Roach Says Juan Manuel Marquez Has Given Manny Problems Like No Other
Read the body language on display after their 2008 fight. Looks like Marquez thought he won, and Manny doesn't look too confident he'll get his hand raised, does he? But the body laanguage in play today has more to do with weight, and age, quite possibly. (Hogan)
It has been too long in coming and so you have to wonder if it’s too late getting here, even though short of one other possibility it’s the only fight most people want to see Manny Pacquiao in.
With the stalemate between Pacquiao and Floyd Mayweather, Jr. dragging on into its third year, promoter Bob Arum announced as expected last week that he’d reached agreement with Juan Manuel Marquez for a Nov. 12 showdown with Pacquiao at the MGM Grand in Las Vegas that would complete boxing’s best trilogy since Micky Ward and Arturo Gatti retired.
Marquez is the one fighter who has given Pacquiao fits, his style sometimes mesmerizing him and often leading him into traps where trouble brewed. The result has been two controversial endings, the first a 2004 draw when both were featherweights and the second a 2008 split decision for Pacquiao when they fought as 130-pound junior lightweights.
In both cases many observers felt Marquez deserved the win, most especially in their remarkable first fight in which Pacquiao dropped Marquez three times in the opening round but didn’t win three minutes of the rest of the fight as the remarkably resilient and resourceful Marquez not only fought his way back into the fight but to the point where, in this corner at least, it seemed his hand should have been raised.
The second fight was nearly as debatable, although a stronger case could be made for Pacquiao that time even though it didn’t seem from this corner that he’d done enough to win. Or rather, to be fair, it seemed that once again Marquez had done more to win.
That three long years have passed between their last meeting and this one does not bode well for Marquez, however, because while he has remained a lightweight, Pacquiao has blossomed into a full-fledged welterweight who has seemingly retained all the speed and power he brought to the lighter weight divisions while losing nothing, including any fights since adding another 15 pounds.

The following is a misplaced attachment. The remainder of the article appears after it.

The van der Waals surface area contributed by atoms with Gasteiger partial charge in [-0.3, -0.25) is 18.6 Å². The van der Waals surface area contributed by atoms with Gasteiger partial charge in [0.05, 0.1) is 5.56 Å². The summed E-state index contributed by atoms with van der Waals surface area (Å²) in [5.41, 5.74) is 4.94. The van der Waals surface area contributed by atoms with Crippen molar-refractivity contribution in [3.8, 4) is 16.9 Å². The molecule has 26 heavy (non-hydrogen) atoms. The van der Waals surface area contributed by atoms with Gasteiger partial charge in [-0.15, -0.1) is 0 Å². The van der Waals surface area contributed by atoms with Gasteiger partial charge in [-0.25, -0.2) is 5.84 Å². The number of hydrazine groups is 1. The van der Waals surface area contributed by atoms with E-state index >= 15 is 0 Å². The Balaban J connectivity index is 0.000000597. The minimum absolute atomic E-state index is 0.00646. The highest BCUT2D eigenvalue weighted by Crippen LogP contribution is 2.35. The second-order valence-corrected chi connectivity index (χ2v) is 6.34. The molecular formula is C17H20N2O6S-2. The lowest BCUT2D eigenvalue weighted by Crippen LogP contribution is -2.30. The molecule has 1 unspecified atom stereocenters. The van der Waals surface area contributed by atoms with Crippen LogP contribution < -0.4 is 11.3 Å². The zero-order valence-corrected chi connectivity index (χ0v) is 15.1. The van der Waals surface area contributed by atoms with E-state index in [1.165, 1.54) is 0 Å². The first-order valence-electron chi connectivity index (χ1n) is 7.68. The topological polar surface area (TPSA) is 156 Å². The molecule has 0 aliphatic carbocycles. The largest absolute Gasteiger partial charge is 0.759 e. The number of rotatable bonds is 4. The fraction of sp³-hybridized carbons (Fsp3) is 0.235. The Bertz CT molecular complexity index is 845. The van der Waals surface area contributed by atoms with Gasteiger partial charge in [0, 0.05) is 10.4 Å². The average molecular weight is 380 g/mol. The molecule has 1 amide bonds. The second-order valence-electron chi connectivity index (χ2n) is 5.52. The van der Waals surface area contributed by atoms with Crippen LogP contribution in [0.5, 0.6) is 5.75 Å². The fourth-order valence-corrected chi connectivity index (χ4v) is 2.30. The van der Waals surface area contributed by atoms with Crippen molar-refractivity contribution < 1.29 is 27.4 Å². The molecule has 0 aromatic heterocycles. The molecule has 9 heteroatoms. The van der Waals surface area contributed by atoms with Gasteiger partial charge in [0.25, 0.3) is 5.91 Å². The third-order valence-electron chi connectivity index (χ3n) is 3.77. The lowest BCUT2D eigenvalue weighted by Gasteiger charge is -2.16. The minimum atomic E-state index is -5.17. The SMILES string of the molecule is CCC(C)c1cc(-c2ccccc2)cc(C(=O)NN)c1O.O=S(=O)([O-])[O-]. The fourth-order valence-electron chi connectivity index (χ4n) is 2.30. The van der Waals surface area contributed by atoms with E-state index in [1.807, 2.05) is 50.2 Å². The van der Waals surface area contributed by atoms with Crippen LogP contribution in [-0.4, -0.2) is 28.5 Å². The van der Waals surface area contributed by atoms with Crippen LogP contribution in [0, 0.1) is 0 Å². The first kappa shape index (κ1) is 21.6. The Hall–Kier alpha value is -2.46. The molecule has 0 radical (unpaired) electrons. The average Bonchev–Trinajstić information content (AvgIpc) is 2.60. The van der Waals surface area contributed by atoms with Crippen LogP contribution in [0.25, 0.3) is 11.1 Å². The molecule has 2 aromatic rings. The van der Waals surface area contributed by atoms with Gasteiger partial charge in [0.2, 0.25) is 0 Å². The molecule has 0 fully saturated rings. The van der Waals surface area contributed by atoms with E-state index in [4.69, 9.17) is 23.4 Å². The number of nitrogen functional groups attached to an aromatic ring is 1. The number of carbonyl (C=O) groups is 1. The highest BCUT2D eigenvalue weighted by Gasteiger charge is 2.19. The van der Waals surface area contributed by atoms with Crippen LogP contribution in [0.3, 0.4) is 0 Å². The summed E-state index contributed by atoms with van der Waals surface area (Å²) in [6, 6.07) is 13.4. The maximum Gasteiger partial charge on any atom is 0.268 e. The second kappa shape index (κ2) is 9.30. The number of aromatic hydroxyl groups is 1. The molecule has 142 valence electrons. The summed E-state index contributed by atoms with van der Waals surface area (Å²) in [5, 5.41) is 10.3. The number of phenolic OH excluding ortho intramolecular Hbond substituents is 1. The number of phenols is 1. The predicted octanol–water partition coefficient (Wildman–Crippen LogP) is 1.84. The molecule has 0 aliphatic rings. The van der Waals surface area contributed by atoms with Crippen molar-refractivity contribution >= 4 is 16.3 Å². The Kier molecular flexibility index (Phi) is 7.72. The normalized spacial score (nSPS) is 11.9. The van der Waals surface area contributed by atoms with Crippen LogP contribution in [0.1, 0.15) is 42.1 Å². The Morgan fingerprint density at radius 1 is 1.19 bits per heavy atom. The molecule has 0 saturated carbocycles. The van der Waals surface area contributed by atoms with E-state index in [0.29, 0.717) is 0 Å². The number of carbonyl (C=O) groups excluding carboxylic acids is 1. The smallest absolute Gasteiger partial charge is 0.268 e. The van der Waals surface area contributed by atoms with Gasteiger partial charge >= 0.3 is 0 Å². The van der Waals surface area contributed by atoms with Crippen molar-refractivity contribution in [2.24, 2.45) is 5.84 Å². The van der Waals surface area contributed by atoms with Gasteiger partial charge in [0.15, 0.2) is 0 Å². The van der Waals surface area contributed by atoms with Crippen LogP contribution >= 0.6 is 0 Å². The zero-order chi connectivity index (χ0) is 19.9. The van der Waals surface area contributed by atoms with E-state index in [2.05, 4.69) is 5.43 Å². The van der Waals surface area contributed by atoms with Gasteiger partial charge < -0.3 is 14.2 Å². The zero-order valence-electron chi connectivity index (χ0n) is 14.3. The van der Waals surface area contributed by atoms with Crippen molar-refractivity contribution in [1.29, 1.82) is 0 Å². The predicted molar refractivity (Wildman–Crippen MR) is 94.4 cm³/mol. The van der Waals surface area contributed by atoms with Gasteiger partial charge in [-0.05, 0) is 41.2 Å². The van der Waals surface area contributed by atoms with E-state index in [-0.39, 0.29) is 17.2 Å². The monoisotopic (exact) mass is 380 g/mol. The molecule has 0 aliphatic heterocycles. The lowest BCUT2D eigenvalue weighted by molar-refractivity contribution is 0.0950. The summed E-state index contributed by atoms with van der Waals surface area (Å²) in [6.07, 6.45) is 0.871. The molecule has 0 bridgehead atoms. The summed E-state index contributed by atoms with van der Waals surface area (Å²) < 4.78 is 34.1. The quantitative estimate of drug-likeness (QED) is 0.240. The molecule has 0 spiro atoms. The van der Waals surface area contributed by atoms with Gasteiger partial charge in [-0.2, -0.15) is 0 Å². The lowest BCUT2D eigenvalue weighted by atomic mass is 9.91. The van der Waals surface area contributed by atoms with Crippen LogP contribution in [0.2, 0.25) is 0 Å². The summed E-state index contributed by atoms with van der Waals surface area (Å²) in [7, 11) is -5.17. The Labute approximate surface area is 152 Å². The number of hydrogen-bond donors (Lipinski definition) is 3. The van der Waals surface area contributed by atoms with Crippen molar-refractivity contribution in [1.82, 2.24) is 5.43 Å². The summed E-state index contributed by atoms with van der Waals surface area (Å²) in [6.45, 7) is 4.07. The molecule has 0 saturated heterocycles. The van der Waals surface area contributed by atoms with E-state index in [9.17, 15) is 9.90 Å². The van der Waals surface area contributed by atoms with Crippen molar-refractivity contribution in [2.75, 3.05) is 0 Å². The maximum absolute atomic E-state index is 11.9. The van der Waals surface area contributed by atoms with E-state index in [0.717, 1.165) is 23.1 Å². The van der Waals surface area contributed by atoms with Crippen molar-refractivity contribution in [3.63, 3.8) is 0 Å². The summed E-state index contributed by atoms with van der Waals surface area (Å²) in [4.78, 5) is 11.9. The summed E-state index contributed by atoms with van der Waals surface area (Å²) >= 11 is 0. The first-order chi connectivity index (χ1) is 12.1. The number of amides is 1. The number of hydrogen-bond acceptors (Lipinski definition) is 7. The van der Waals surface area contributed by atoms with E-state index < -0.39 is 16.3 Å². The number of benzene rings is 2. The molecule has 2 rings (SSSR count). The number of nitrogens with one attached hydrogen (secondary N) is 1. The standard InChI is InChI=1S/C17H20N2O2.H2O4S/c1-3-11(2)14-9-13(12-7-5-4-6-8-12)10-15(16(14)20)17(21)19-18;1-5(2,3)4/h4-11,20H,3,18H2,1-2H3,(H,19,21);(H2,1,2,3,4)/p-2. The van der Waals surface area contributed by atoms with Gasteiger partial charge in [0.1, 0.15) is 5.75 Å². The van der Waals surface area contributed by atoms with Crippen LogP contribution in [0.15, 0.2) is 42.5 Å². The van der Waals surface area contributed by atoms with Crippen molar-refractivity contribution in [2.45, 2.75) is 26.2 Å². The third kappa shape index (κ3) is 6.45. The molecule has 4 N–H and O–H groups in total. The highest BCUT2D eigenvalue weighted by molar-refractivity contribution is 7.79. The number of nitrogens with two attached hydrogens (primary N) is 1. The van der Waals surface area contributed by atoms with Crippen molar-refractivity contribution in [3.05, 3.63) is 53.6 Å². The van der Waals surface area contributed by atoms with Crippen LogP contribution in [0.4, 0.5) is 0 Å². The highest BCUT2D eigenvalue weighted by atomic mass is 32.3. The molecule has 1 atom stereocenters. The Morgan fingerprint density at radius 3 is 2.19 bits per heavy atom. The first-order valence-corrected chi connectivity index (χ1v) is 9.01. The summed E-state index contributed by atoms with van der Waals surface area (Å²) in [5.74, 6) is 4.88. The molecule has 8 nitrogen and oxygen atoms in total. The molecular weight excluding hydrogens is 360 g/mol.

Equally concerning is the fact Marquez will be 38 by the time they touch gloves (message of Shane Mosley: they’ll only once, and barely) and go at each other a third time. Marquez remains in good shape and still among the most skilled fighters in the world but there have been clear signs of slippage in him that have not been evident in the 32-year-old Pacquiao.
He was badly beaten by Mayweather in his only previous foray into the welterweight division – where to be honest he looked under-sized and over-matched – and has been dropped by Michael Katsidis before giving him a schooling in a TKO victory. One could excuse the Mayweather loss because he may still be the best fighter in the world and one could argue he came back strong to stop Katsidis, stopped the somewhat faded Joel Casamayor and twice beat up Juan Diaz since losing that split decision to Pacquiao so whatever slippage occurred has been slight.
That may be true but any slippage against a fighter as strong, quick and aggressive as Pacquiao could prove fatal for Marquez (52-5-1, 38 KO), especially since he will be forced to fight at a catchweight of 144 pounds.
What that weight means is that Pacquiao is giving away nothing. Despite the fact the welterweight division has a 147-pound limit, he seldom gets much above 143 so he will not be dieting down. Meanwhile Marquez will have to come up nine pounds from the 135 he’ll fight in July when he defends the WBA and WBO lightweight titles he holds against former champion David Diaz. Coincidentally, that’s the same Diaz Roach saw as the turning point for Pacquiao.
Yet other than Mayweather is there another fighter fans would rather see Pacquiao face? Zab Judah? Timothy Bradley? Selcuk Aydin? Mike Jones? No, no, 1000 times no.
Some floated the idea of Pacquiao moving up to middleweight to challenge Sergio Martinez but trainer Freddie Roach quickly squelched that idea as, to be kind, ridiculous because of the size difference (five inches in height, eight inches in reach, true middleweight vs. junior welterweight at best). That left Mayweather, Marquez and everyone else and with Mayweather still seemingly semi-retired and everyone else of little interest to the public the logical challenge is Marquez, who has always felt he won both of their encounters and didn’t get the decisions only because of the greater power of Pacquiao’s celebrity.
Whatever the truth or not of that, even Roach concedes no one has given Pacquiao the kind of problems Marquez has in the past.
“One hundred per cent,’’ Roach said when asked if he believed Marquez had given Pacquiao more problems than anyone he’d faced since Erik Morales beat him six years ago when he was a one-armed and one dimensional fighter.
“Marquez is a difficult fighter. Very skilled. Very steady. Very resourceful. But my fighter is a better fighter now than he was then. Manny could only move in one direction and he only punched with the right hand then.
“The (David) Diaz fight (which came immediately after the second Marquez fight) was the turning point. Everything started to fit together. In the Oscar fight it all did. Marquez is a tough guy. A great fighter. But Manny is a better fighter than he was before.’’
Depending on how you look at the outcome of those fights two fights and the ravages of age and size on Juan Manuel Marquez, he may have to be.